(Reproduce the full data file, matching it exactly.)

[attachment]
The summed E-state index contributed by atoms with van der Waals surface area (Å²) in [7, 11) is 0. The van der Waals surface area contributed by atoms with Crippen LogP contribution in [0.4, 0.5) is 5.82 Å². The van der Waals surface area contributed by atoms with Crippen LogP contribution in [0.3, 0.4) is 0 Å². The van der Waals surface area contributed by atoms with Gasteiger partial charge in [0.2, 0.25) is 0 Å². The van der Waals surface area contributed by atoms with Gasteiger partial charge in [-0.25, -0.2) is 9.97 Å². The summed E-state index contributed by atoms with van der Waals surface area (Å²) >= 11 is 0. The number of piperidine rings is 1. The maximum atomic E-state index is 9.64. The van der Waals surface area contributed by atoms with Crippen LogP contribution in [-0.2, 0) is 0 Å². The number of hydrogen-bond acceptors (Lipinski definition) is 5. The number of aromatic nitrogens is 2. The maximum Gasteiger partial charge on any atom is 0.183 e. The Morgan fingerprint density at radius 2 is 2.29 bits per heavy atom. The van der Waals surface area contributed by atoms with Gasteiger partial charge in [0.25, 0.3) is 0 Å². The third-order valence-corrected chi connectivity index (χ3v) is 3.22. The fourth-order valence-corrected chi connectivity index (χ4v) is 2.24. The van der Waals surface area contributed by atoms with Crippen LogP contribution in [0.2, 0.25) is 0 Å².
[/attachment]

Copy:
The summed E-state index contributed by atoms with van der Waals surface area (Å²) in [7, 11) is 0. The van der Waals surface area contributed by atoms with Crippen LogP contribution in [0.4, 0.5) is 5.82 Å². The van der Waals surface area contributed by atoms with Crippen LogP contribution in [0.3, 0.4) is 0 Å². The van der Waals surface area contributed by atoms with Gasteiger partial charge in [0.2, 0.25) is 0 Å². The van der Waals surface area contributed by atoms with Gasteiger partial charge in [-0.25, -0.2) is 9.97 Å². The summed E-state index contributed by atoms with van der Waals surface area (Å²) >= 11 is 0. The number of piperidine rings is 1. The maximum atomic E-state index is 9.64. The van der Waals surface area contributed by atoms with Crippen LogP contribution in [-0.2, 0) is 0 Å². The number of hydrogen-bond acceptors (Lipinski definition) is 5. The number of aromatic nitrogens is 2. The maximum Gasteiger partial charge on any atom is 0.183 e. The Morgan fingerprint density at radius 2 is 2.29 bits per heavy atom. The van der Waals surface area contributed by atoms with Gasteiger partial charge in [0.25, 0.3) is 0 Å². The third-order valence-corrected chi connectivity index (χ3v) is 3.22. The fourth-order valence-corrected chi connectivity index (χ4v) is 2.24. The van der Waals surface area contributed by atoms with Crippen LogP contribution in [0.2, 0.25) is 0 Å².